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By Sarah Ward
July 13, 2017
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By Sarah Ward
July 13, 2017
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With Baby Driver, writer/director/music lover Edgar Wright takes a guy, a girl, gangsters, guns and getaway cars, and sends audiences on quite the ride. The filmmaker behind Shaun of the Dead, Hot Fuzz and Scott Pilgrim vs. The World doesn't exactly seek to sell audiences on the high-stakes, heist-pulling lifestyle. In fact, his protagonist Baby (Ansel Elgort) desperately wants to drive away from crime. But there's one thing that brightens up this speedster's obligation to underworld boss Doc (Kevin Spacey), and it's something we can all relate to: that fantastic feeling of hearing the right song at the right time, boosting your mood and changing how you see the world around you.

Whether he's hurtling through the streets or sitting in a booth at a diner, one of Baby's ever-present old school iPods always has the goods to improve any situation. His personal soundtrack makes dealing with bank-robbing thugs like Griff (Jon Bernthal), Bats (Jamie Foxx), and lovers Buddy (Jon Hamm) and Darling (Eiza González) bearable. It also makes meeting waitress Debora (Lily James), who enters his orbit literally crooning his name, all the more special. Baby is turning a routine into a dream with the right MP3s, and Wright wants viewers to lap up every second of it.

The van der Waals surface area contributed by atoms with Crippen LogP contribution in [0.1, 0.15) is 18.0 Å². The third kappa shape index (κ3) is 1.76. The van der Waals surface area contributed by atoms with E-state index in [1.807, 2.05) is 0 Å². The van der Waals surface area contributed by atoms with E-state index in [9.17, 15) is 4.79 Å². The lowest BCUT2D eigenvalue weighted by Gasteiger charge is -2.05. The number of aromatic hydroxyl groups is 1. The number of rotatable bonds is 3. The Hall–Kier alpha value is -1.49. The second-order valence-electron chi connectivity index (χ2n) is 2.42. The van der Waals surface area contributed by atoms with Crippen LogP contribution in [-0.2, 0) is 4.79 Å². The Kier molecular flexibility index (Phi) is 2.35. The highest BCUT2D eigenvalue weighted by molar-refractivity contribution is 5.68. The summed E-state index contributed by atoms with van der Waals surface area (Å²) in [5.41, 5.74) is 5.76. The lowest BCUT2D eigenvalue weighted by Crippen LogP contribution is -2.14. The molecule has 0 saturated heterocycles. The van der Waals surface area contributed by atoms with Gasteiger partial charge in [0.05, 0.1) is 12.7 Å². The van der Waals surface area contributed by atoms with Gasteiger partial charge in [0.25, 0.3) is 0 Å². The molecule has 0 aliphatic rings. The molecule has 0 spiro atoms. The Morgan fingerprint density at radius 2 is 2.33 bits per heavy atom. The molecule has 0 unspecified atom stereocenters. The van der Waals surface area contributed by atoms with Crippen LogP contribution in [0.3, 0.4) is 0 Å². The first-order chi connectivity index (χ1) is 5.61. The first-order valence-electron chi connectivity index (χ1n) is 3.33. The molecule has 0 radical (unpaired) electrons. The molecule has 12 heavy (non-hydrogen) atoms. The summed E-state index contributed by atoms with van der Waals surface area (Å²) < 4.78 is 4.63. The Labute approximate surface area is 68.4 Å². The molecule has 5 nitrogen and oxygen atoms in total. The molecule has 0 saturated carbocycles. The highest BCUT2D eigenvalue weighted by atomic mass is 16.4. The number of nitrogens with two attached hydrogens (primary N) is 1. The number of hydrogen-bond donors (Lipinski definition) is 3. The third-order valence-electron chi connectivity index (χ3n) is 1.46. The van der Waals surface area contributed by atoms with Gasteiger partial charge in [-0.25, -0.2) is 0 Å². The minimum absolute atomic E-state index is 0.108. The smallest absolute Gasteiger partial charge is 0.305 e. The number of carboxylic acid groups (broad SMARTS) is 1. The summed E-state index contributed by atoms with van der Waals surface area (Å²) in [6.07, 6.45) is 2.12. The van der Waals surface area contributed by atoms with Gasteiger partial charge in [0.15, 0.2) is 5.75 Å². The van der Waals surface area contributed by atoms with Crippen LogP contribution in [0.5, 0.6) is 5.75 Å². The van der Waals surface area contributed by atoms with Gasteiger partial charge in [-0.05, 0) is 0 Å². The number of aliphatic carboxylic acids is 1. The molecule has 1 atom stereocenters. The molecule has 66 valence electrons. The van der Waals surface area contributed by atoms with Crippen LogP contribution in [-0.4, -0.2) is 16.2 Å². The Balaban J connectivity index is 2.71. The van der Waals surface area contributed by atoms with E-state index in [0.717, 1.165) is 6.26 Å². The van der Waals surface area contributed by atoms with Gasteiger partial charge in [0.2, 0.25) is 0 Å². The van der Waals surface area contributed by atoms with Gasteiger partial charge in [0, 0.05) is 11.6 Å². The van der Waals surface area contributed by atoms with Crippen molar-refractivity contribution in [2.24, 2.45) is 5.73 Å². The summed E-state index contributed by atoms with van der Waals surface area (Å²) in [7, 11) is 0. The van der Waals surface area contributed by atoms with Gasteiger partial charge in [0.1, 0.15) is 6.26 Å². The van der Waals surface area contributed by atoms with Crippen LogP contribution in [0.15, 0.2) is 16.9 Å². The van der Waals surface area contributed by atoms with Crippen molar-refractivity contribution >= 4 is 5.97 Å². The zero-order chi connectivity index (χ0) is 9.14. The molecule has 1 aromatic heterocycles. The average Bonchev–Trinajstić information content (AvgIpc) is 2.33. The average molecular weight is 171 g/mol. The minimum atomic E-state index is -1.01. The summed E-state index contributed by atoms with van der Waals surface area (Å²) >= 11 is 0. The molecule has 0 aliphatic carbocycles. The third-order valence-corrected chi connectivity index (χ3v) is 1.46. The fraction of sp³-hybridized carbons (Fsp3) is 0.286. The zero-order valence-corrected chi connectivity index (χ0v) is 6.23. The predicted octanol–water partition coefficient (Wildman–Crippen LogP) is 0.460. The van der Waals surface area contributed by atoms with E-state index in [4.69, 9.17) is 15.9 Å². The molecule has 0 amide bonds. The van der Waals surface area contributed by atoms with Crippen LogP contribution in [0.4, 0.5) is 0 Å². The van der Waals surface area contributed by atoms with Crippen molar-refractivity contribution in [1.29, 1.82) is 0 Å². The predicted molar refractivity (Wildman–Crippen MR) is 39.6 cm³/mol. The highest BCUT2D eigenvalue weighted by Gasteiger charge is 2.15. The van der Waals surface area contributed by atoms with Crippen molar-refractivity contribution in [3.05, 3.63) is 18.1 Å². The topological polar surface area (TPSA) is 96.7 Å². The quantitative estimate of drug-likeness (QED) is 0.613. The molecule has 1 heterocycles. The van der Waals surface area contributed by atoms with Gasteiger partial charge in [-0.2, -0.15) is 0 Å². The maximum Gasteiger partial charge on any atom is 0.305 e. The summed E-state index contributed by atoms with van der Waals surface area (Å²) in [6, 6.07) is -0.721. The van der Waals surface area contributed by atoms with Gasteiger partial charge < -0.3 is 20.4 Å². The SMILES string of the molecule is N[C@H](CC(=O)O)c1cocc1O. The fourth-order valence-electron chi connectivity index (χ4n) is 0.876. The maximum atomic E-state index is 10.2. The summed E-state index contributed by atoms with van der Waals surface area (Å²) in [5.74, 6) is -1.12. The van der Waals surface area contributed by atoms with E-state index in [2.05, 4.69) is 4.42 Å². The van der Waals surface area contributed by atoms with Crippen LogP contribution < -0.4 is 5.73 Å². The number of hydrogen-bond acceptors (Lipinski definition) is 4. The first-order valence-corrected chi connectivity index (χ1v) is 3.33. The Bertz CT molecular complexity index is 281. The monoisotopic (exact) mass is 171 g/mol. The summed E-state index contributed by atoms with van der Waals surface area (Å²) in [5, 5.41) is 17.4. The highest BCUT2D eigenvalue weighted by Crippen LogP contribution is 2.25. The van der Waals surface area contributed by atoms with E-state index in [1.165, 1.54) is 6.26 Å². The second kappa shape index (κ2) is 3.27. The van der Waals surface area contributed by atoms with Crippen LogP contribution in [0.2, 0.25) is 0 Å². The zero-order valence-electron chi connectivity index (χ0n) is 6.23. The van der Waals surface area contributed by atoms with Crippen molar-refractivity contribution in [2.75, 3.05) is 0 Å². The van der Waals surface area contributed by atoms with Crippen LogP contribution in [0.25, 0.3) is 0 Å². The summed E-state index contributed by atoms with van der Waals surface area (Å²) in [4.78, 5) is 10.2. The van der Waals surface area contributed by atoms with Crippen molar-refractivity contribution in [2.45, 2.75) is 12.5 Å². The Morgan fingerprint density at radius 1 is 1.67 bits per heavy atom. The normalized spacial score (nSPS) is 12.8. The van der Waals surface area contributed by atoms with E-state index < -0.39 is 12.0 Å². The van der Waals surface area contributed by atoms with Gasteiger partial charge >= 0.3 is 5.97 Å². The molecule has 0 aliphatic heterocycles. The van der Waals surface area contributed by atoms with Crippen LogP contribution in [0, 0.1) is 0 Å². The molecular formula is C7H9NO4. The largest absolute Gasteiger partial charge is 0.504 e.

Cue Queen, The Jon Spencer Blues Explosion and the kind of deep cuts the term 'deep cuts' was coined to describe. With Wright stylishly weaving his music choices into the fabric of both the film and its title character, there's barely a minute that passes by without the right audio accompaniment. There's singing and dancing and in-sync editing and cinematography — although Baby Driver isn't a musical. Rather, it's a playlist paired with glossy, kinetic pictures that delivers its story in video clip-length doses. Unsurprisingly, the film was actually inspired by Wright's music video for Mint Royale's 'Blue Song', which makes a blink-or-you'll-miss-it appearance here.

And yet, while Baby himself might avoid lulls in his flow of sounds (at one point, we even see him time the start of a job to a specific ditty) even the liveliest of mixtapes can run out of steam. Perhaps that's why Baby Driver entertains in the moment yet can't quite maintain momentum, and why a sense of repetition eventually sets in. Recognisable refrains begin to echo across scenes, while nods to similar flicks about heists, souped-up vehicles and lovers-against-the world — including Drive, The DriverPoint Break, Wild at Heart and A Life Less Ordinary — grow increasingly obvious.

Still, as you watch the cast revel in Wright's music-filled world, it's easy to enjoy much of the drive. Baby Driver's rush of attitude doesn't just ooze through its lovingly selected tunes. It's also present in Elgort and James' clear chemistry, and in the way Spacey, Hamm and González's embrace their shady supporting players. Baby's story gets dark and bloody at various points, but the film remains a light and playful dose of high-octane crime-romance hijinks. Think of it as the movie equivalent of a disposable toe-tapping pop song: mostly pumping, thumping fun, but it just can't play on forever.

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